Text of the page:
It's Time For the US to Go Metric

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The US has a love affair with imperial units: height in inches, milk in quarts, weight in pounds. You name it, and it's measured in imperial. The only problem? Imperial is dumb. So let's cast of those shackles and join the rest of the world by embracing units that make sense. Let's go metric, once and for all.

The US is one of the few countries left in the world which is yet to convert to metric, and this petition is lobbying the nation's lawmakers to change that. It was created on December 31st and is yet to gain much traction—so it needs your help to give it a push. Why make the move? A (metric) ton of reasons.

Imperial is archaic and irrelevant

Let's take a step back. Imperial measurements have roots which can be traced back—sketchily—though Egyptian and Persian history, though the first occurrence of a measure we all know can be found written out in the Magna Carta, signed in 1215, that reads:

"There shall be one measure of wine throughout our whole realm, and one measure of ale and one measure of corn—namely, the London quart;—and one width of dyed and russet and hauberk cloths—namely, two ells below the selvage…."


Priorities. Anyway, the imperial units we now know slowly evolved over next 600 years, being added to as and when required. Eventually, they were gathered together and made official in the United Kingdom in 1824 by a Weights and Measures Act. US weights and measures are—very subtly—different to those in the UK, and were made official in the Mendenhall Order of 1893. It was updated in 1959, sure, but its roots are in a bygone age and, as a result, they now make little sense.

There are too many imperial units

The imperial measurement system employs completely different units for each measurement—and each one can be measured using one of many different units. If that doesn't make much sense, let's try a small comparison. Take, for instance, units of volume. In imperial, you can take your pick from:

gallon, liquid quart, dry quart, liquid pint, dry pint, fluid ounce, teaspoon, tablespoon, minim, fluid dram, gill, peck, bushel, cubic inch, cubic foot, cubic yard, cubic fathom, cubic rod, cubic furlong, cubic mile, cubic league, cubic mil, cubic pole, cubic perch, cubic hand, cubic link, cubic chain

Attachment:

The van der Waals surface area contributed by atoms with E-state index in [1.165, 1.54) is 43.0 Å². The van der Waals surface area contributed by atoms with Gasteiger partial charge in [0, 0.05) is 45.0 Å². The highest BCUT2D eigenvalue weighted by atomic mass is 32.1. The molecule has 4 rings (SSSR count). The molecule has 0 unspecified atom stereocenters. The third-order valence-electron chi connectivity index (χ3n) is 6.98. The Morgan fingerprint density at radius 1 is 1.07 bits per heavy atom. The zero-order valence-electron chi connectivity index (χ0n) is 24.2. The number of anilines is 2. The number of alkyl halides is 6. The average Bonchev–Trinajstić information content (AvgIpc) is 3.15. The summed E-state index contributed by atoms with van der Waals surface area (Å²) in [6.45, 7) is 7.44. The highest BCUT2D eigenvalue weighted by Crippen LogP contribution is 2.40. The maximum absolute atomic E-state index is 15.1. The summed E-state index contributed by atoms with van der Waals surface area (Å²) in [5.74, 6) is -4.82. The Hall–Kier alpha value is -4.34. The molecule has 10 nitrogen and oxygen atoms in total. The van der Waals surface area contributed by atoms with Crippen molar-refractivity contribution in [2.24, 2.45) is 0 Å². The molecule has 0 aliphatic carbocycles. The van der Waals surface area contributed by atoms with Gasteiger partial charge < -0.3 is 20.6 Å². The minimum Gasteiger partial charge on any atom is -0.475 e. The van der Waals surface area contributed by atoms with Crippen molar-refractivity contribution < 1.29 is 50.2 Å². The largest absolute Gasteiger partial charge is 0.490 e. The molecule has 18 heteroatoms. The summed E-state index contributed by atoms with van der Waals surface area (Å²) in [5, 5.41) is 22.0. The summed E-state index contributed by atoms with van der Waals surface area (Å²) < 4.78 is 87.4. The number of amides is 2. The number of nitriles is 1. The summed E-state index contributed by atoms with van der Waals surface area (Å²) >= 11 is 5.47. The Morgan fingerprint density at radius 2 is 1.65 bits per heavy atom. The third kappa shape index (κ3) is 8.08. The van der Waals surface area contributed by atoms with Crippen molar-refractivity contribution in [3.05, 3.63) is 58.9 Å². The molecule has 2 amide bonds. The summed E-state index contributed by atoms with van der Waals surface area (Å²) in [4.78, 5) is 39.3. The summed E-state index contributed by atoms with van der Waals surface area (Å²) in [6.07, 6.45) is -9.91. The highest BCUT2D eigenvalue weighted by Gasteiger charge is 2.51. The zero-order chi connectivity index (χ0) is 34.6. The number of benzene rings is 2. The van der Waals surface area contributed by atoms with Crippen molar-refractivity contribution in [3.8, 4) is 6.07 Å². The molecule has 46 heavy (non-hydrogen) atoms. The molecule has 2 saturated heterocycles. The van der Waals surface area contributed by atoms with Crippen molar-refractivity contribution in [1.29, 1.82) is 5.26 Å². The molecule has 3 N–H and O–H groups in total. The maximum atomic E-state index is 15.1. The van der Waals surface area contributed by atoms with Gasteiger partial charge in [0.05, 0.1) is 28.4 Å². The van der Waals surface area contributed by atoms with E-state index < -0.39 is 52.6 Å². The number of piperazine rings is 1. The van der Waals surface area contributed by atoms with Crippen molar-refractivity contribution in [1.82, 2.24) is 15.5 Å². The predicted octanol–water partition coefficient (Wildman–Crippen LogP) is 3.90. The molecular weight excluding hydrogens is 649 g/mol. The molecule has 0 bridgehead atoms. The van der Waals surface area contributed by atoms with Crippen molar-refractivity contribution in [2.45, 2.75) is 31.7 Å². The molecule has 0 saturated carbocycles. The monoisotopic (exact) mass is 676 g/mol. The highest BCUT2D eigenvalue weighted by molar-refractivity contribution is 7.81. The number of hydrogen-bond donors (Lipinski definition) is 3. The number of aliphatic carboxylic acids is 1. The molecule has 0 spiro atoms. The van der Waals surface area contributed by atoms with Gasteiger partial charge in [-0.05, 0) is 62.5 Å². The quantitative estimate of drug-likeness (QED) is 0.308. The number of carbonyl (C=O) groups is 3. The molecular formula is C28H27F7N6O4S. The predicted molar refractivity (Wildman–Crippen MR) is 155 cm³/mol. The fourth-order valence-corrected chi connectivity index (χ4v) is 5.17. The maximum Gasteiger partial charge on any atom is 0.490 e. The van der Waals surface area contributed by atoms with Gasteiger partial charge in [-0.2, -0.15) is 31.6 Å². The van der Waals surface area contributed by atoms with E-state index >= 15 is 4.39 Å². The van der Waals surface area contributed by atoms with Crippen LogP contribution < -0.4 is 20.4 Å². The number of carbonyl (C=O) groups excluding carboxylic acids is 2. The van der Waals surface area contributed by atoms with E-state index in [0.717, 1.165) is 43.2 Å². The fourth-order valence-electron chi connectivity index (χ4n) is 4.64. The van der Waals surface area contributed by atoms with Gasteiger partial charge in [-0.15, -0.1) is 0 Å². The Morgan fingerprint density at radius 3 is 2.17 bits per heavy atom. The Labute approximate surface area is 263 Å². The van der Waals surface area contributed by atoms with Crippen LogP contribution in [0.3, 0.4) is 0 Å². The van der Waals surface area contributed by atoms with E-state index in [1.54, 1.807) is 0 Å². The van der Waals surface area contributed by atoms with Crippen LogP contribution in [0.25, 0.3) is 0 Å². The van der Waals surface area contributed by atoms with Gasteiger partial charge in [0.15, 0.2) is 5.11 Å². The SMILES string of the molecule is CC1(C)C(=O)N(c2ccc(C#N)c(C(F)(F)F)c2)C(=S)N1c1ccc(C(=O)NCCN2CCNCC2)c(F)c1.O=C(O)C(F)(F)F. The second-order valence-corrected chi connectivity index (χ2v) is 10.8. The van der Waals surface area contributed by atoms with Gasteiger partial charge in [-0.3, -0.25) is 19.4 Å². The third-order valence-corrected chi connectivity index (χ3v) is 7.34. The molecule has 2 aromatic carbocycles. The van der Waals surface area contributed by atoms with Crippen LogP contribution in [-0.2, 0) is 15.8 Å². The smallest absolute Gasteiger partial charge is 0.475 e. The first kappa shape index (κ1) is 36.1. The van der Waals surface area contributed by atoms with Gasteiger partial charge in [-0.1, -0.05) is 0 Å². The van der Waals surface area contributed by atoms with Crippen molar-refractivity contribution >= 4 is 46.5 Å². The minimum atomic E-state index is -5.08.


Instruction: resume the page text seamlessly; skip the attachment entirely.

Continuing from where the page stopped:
In metric, that list is a little shorter:


OK, so you have to include a prefix to shift by factors of ten—centi means a hundredth, milli means a thousandth, kilo means a thousand, and so on—but you only need to understand one fundamental measure. The rest is about scaling.


It's impossible to scale imperial easily

And that scaling is hugely important. Think about how you shift between length scales in your head: in imperial, there's no consistency. You have 12 inches in a foot, 3 feet in a yard, 1,760 yards in a mile. There is no neat way to jump between those units without tortuous mental arithmetic.

Conversely, metric units rely entirely on factors of ten—perhaps the easiest mental arithmetic possible. The best bit, of course, is that metric prefixes apply to each and every metric measurement: move to volume, or weight, or whatever, and they work just the same. You only have to learn one rule, and from then on things are easy.


And that's the wonderful, beautiful thing about metric: it's beguilingly simple and, as a result, extremely powerful. The fact that the US—perhaps the world's leading technological and scientific power—chooses to make life more difficult for itself by using an archaic set of measures is mind-boggling. The fact that at times the refusal to change creates a measurement barrier which makes collaborative work between countries almost impossible is a joke. It's time to change that. It's time to leave inches and yards behind, and embrace a glorious metered future.

Image by Håvar og Solveig under Creative Commons license